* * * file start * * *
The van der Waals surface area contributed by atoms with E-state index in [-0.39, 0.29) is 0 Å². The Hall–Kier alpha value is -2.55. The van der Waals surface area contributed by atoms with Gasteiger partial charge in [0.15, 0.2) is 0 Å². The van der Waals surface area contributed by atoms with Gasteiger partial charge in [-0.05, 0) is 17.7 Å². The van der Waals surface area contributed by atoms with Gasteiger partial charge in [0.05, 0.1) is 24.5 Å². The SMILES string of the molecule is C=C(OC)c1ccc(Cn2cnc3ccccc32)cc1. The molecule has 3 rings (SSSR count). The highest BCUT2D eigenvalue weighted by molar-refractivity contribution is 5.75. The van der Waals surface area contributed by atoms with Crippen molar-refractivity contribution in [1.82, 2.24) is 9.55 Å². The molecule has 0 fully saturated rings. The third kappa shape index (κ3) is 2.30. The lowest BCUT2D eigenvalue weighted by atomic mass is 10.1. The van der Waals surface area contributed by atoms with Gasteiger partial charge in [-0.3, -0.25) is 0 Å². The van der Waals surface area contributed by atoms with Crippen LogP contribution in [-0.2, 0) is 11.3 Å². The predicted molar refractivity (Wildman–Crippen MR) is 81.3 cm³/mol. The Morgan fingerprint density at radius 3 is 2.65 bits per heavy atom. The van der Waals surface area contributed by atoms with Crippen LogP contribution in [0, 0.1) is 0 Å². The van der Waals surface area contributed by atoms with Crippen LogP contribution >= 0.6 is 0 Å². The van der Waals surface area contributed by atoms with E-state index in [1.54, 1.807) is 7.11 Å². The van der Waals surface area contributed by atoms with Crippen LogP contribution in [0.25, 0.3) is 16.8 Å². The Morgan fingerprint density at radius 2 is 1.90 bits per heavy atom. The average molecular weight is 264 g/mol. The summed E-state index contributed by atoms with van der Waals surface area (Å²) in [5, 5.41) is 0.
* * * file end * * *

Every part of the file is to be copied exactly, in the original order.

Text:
The van der Waals surface area contributed by atoms with E-state index in [-0.39, 0.29) is 0 Å². The Hall–Kier alpha value is -2.55. The van der Waals surface area contributed by atoms with Gasteiger partial charge in [0.15, 0.2) is 0 Å². The van der Waals surface area contributed by atoms with Gasteiger partial charge in [-0.05, 0) is 17.7 Å². The van der Waals surface area contributed by atoms with Gasteiger partial charge in [0.05, 0.1) is 24.5 Å². The SMILES string of the molecule is C=C(OC)c1ccc(Cn2cnc3ccccc32)cc1. The molecule has 3 rings (SSSR count). The highest BCUT2D eigenvalue weighted by molar-refractivity contribution is 5.75. The van der Waals surface area contributed by atoms with Crippen molar-refractivity contribution in [1.82, 2.24) is 9.55 Å². The molecule has 0 fully saturated rings. The third kappa shape index (κ3) is 2.30. The lowest BCUT2D eigenvalue weighted by atomic mass is 10.1. The van der Waals surface area contributed by atoms with Gasteiger partial charge in [-0.3, -0.25) is 0 Å². The van der Waals surface area contributed by atoms with Crippen LogP contribution in [-0.2, 0) is 11.3 Å². The predicted molar refractivity (Wildman–Crippen MR) is 81.3 cm³/mol. The Morgan fingerprint density at radius 3 is 2.65 bits per heavy atom. The van der Waals surface area contributed by atoms with Crippen LogP contribution in [0, 0.1) is 0 Å². The van der Waals surface area contributed by atoms with Crippen LogP contribution >= 0.6 is 0 Å². The van der Waals surface area contributed by atoms with E-state index in [1.54, 1.807) is 7.11 Å². The van der Waals surface area contributed by atoms with Crippen LogP contribution in [0.25, 0.3) is 16.8 Å². The Morgan fingerprint density at radius 2 is 1.90 bits per heavy atom. The average molecular weight is 264 g/mol. The summed E-state index contributed by atoms with van der Waals surface area (Å²) in [5, 5.41) is 0.